Lucas Giolito
Lucas Giolito
25-Year-Old PitcherSP
Chicago White Sox
10-Day IL
Injury Lat
Est. Return 2/1/2020
2019 Fantasy Outlook
It is easy to forget that Giolito was once the 16th overall pick of the 2012 draft, and that was only because he was injured in high school and everyone knew he needed Tommy John surgery. He went on to be considered the top pitching prospect in baseball from 2015-16, but Giolito's pitches have really backed up in recent years. He also has an inconsistent grasp of where those pitches are going (to put it nicely). His 6.13 ERA was by far the worst in the majors for all qualified starters and his 11.6% walk rate also brought up the rear. Fifteen of his 32 starts were of the quality variety, but his bad outings were extreme as he gave up five or more earned runs in 10 outings. Only Mike Leake had a lower strikeout percentage among qualified pitchers. It is important to be aware of a player's pedigree, and while Giolito has it in spades, his stuff and command are simply not befitting of a player we should expect significant improvement from. Read Past Outlooks
RANKSFrom Preseason
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$Signed a one-year, $535,000 contract with the White Sox in February of 2017.
Placed on injured list
PChicago White Sox
Lat
September 20, 2019
Giolito (lat) was placed on the 10-day injured list retroactive to Sept. 14.
ANALYSIS
It was reported Monday that Giolito would miss the rest of the season, so the move to place him on the injured list was procedural only. The White Sox have no long-term concerns about Giolito's health, so expect him to be good to go for the start of spring training.
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Pitching Appearances Breakdown
Average Pitch Count
94
Last 10 Games
103
Last 5 Games
102
How many pitches does Lucas Giolito generally throw?
 
1-10
 
11-20
 
21-30
 
31-40
 
41-50
 
51-60
 
61-70
 
71-80
 
81-90
 
91-100
 
101-110
 
111-120
 
121+
 
1-10
 
11-20
 
21-30
 
31-40
 
41-50
 
51-60
 
61-70
 
71-80
 
81-90
 
91-100
 
101-110
 
111-120
 
121+
 
1-10
 
11-20
 
21-30
 
31-40
 
41-50
 
51-60
 
61-70
 
71-80
 
81-90
 
91-100
 
101-110
 
111-120
 
121+
What part of the game does Lucas Giolito generally pitch?
 
 
 
1st
 
 
 
2nd
 
 
 
3rd
 
 
 
4th
 
 
 
5th
 
 
 
6th
 
 
 
7th
 
 
 
8th
 
 
 
9th
 
Extra
 
 
 
1st
 
 
 
2nd
 
 
 
3rd
 
 
 
4th
 
 
 
5th
 
 
 
6th
 
 
 
7th
 
 
 
8th
 
 
 
9th
 
Extra
 
 
 
1st
 
 
 
2nd
 
 
 
3rd
 
 
 
4th
 
 
 
5th
 
 
 
6th
 
 
 
7th
 
 
 
8th
 
 
 
9th
 
Extra
% Games Reaching Innings Threshold
% Games By Number of Innings Pitched
Left/Right Pitching Splits
Since 2017
 
 
-2%
BAA vs LHP
2019
 
 
-27%
BAA vs LHP
2018
 
 
-16%
BAA vs RHP
2017
 
 
-10%
BAA vs RHP
BAA Batters K BB H 2B 3B HR
Since 2017vs Left .222 824 179 79 162 36 3 29
Since 2017vs Right .226 835 208 80 166 36 7 30
2019vs Left .172 337 106 26 53 13 1 11
2019vs Right .235 368 122 31 78 15 3 13
2018vs Left .271 402 58 49 93 22 2 13
2018vs Right .227 373 67 41 73 18 2 14
2017vs Left .200 85 15 4 16 1 0 5
2017vs Right .181 94 19 8 15 3 2 3
More Splits View More Split Stats
Home/Away Pitching Splits
Since 2017
 
 
-27%
ERA on Road
2019
 
 
-30%
ERA on Road
2018
 
 
-37%
ERA on Road
2017
 
 
-17%
ERA on Road
ERA WHIP IP W L SV K/9 BB/9 HR/9
Since 2017Home 5.23 1.26 189.1 11 15 0 9.6 3.9 1.5
Since 2017Away 3.80 1.21 206.0 16 10 0 8.1 3.4 1.2
2019Home 4.06 1.07 84.1 5 6 0 11.7 3.2 1.5
2019Away 2.83 1.06 92.1 9 3 0 11.5 2.6 1.0
2018Home 7.80 1.65 72.2 3 7 0 7.8 5.3 1.5
2018Away 4.92 1.35 100.2 7 6 0 5.5 4.2 1.3
2017Home 2.51 0.87 32.1 3 2 0 7.8 2.2 1.7
2017Away 2.08 1.15 13.0 0 1 0 4.2 2.8 1.4
More Splits View More Split Stats
Stat Review
How does Lucas Giolito compare to other starting pitchers?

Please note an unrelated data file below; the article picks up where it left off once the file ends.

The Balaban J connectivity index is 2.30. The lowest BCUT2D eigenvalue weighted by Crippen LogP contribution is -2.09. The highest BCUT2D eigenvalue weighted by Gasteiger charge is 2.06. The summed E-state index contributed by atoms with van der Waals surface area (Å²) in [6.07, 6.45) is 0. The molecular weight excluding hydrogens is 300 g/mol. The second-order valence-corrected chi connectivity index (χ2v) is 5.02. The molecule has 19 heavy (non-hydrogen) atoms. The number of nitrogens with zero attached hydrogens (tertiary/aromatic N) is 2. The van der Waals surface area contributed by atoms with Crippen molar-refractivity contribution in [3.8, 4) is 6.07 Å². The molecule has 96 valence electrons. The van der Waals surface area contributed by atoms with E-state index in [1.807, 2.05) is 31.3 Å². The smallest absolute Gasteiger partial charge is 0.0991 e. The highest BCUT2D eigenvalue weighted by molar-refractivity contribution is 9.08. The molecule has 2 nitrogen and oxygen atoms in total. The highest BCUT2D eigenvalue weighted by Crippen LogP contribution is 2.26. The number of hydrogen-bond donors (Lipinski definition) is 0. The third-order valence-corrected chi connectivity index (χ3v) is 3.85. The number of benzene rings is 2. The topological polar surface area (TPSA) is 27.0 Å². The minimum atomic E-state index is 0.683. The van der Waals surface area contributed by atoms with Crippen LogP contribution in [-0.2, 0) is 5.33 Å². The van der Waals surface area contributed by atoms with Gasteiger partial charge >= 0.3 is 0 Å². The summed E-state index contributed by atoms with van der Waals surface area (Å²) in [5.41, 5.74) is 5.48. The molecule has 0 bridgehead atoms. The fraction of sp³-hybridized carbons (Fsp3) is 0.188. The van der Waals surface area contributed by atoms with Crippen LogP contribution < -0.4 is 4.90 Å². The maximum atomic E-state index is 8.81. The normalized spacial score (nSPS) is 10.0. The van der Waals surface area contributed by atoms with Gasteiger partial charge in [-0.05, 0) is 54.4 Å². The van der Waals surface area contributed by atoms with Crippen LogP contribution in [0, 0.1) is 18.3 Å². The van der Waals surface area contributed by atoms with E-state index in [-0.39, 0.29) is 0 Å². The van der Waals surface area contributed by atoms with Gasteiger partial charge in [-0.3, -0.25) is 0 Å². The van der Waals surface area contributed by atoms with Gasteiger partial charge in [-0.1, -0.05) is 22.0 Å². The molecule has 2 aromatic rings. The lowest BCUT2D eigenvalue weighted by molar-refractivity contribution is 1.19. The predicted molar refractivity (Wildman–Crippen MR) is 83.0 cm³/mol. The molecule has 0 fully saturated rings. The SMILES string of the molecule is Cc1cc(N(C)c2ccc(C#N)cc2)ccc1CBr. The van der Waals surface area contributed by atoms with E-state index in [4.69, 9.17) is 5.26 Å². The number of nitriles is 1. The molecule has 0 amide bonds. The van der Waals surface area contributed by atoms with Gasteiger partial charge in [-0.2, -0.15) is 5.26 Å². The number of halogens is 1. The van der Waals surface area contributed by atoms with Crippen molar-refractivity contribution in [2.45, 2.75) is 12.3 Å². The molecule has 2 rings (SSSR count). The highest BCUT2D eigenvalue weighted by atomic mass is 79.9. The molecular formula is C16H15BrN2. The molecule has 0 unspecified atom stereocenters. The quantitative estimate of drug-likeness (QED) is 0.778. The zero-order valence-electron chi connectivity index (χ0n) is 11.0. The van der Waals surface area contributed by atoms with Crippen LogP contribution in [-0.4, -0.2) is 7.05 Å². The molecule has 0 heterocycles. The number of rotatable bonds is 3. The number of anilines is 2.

This section compares his stats with all starting pitcher seasons from the previous three seasons (minimum 120 innings)*. The bar represents the player's percentile rank. For example, if the bar is halfway across, then the player falls into the 50th percentile for that stat and it would be considered average.

* Exit Velocity, Barrels/BBE %, Balls Hit 95+ MPH %, and Spin Rate are benchmarked against 2019 data (min 120 IP). See here for more exit velocity/barrels stats plus an explanation of current limitations with that data set.
  • K/BB
    Strikeout to walk ratio.
  • K/9
    Average strikeouts per nine innings.
  • BB/9
    Average walks per nine innings.
  • HR/9
    Average home runs allowed per nine innings.
  • Fastball
    Average fastball velocity.
  • ERA
    Earned run average. The average earned runs allowed per nine innings.
  • WHIP
    Walks plus hits per inning pitched.
  • BABIP
    Batting average on balls in play. Measures how many balls in play against a pitcher go for hits.
  • GB/FB
    Groundball to flyball ratio. The higher the number, the more likely a pitcher is to induce groundballs.
  • Left On Base
    The percentage of base runners that a pitcher strands on base over the course of a season.
  • Exit Velocity
    The speed of the baseball as it comes off the bat, immediately after a batter makes contact.
  • Barrels/BBE
    The percentage of batted ball events resulting in a Barrel. A Barrel is a batted ball with similar exit velocity and launch angle to past ones that led to a minimum .500 batting average and 1.500 slugging percentage.
  • Spin Rate
    Spin Rate is the rate of spin on a baseball after it is released. It is measured in revolutions per minute (rpm).
  • Balls Hit 95+ MPH
    The percentage of batted balls hit that met or exceeded the 95 MPH threshold.
  • Swinging Strike
    The percentage of pitches that result in a swing and a miss.
K/BB
4.00
 
K/9
11.6
 
BB/9
2.9
 
HR/9
1.2
 
Fastball
94.3 mph
 
ERA
3.41
 
WHIP
1.06
 
BABIP
.284
 
GB/FB
0.96
 
Left On Base
77.1%
 
Exit Velocity
88.1 mph
 
Barrels/BBE
8.2%
 
Spin Rate
2077 rpm
 
Balls Hit 95+ MPH
34.9%
 
Swinging Strike
15.4%
 
Advanced Pitching Stats
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Defensive Stats
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Recent RotoWire Articles Featuring Lucas Giolito
MLB Barometer: Risers & Fallers
18 days ago
Erik Halterman looks at the season's biggest risers and fallers in his farewell column. Few players outperformed their ADP as much as Kansas City's Jorge Soler this year.
Mound Musings: The Kids on Parade 2020 Watch List
23 days ago
Brad Johnson offers up his annual list of pitching prospects, and on that list is Casey Mize, whom he thinks could be propeled into the prospects’ top tier with a little more consistency.
Regan's Rumblings: All Surprise Team
25 days ago
Dave Regan concludes the season with his list of players whom he didn’t expect to step up and make the significant contributions they have, including Twins catcher Mitch Garver.
Mound Musings: The 2019 Season Pitching Awards Issue